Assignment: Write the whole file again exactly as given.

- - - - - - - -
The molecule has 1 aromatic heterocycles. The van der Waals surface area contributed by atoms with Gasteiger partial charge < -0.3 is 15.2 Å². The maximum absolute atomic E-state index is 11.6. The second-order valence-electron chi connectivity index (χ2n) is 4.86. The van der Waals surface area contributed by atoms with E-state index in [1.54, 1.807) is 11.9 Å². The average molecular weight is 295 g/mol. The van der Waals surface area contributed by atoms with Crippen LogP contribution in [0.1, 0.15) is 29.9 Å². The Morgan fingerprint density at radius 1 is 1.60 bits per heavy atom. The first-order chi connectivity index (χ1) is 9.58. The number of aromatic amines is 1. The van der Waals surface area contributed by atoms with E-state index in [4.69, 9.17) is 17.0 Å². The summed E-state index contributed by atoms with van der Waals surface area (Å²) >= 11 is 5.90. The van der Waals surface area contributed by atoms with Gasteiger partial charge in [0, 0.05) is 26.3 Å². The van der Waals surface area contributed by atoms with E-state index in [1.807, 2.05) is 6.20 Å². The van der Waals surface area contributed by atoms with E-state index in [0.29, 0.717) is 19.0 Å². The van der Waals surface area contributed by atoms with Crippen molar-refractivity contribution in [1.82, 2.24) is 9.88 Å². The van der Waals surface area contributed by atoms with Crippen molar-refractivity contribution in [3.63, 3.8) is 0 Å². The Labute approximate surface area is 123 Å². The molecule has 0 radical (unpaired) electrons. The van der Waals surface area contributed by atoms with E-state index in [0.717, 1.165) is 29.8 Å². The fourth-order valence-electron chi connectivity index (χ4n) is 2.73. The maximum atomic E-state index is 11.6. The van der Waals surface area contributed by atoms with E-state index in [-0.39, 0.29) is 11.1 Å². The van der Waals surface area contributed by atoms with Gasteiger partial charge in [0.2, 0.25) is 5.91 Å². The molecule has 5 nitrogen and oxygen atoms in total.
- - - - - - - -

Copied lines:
The molecule has 1 aromatic heterocycles. The van der Waals surface area contributed by atoms with Gasteiger partial charge < -0.3 is 15.2 Å². The maximum absolute atomic E-state index is 11.6. The second-order valence-electron chi connectivity index (χ2n) is 4.86. The van der Waals surface area contributed by atoms with E-state index in [1.54, 1.807) is 11.9 Å². The average molecular weight is 295 g/mol. The van der Waals surface area contributed by atoms with Crippen LogP contribution in [0.1, 0.15) is 29.9 Å². The Morgan fingerprint density at radius 1 is 1.60 bits per heavy atom. The first-order chi connectivity index (χ1) is 9.58. The number of aromatic amines is 1. The van der Waals surface area contributed by atoms with E-state index in [4.69, 9.17) is 17.0 Å². The summed E-state index contributed by atoms with van der Waals surface area (Å²) >= 11 is 5.90. The van der Waals surface area contributed by atoms with Gasteiger partial charge in [0, 0.05) is 26.3 Å². The van der Waals surface area contributed by atoms with E-state index in [1.807, 2.05) is 6.20 Å². The van der Waals surface area contributed by atoms with E-state index in [0.29, 0.717) is 19.0 Å². The van der Waals surface area contributed by atoms with Crippen molar-refractivity contribution in [1.82, 2.24) is 9.88 Å². The van der Waals surface area contributed by atoms with Crippen molar-refractivity contribution in [3.63, 3.8) is 0 Å². The Labute approximate surface area is 123 Å². The molecule has 0 radical (unpaired) electrons. The van der Waals surface area contributed by atoms with E-state index in [0.717, 1.165) is 29.8 Å². The fourth-order valence-electron chi connectivity index (χ4n) is 2.73. The maximum atomic E-state index is 11.6. The van der Waals surface area contributed by atoms with E-state index in [-0.39, 0.29) is 11.1 Å². The van der Waals surface area contributed by atoms with Gasteiger partial charge in [0.2, 0.25) is 5.91 Å². The molecule has 5 nitrogen and oxygen atoms in total.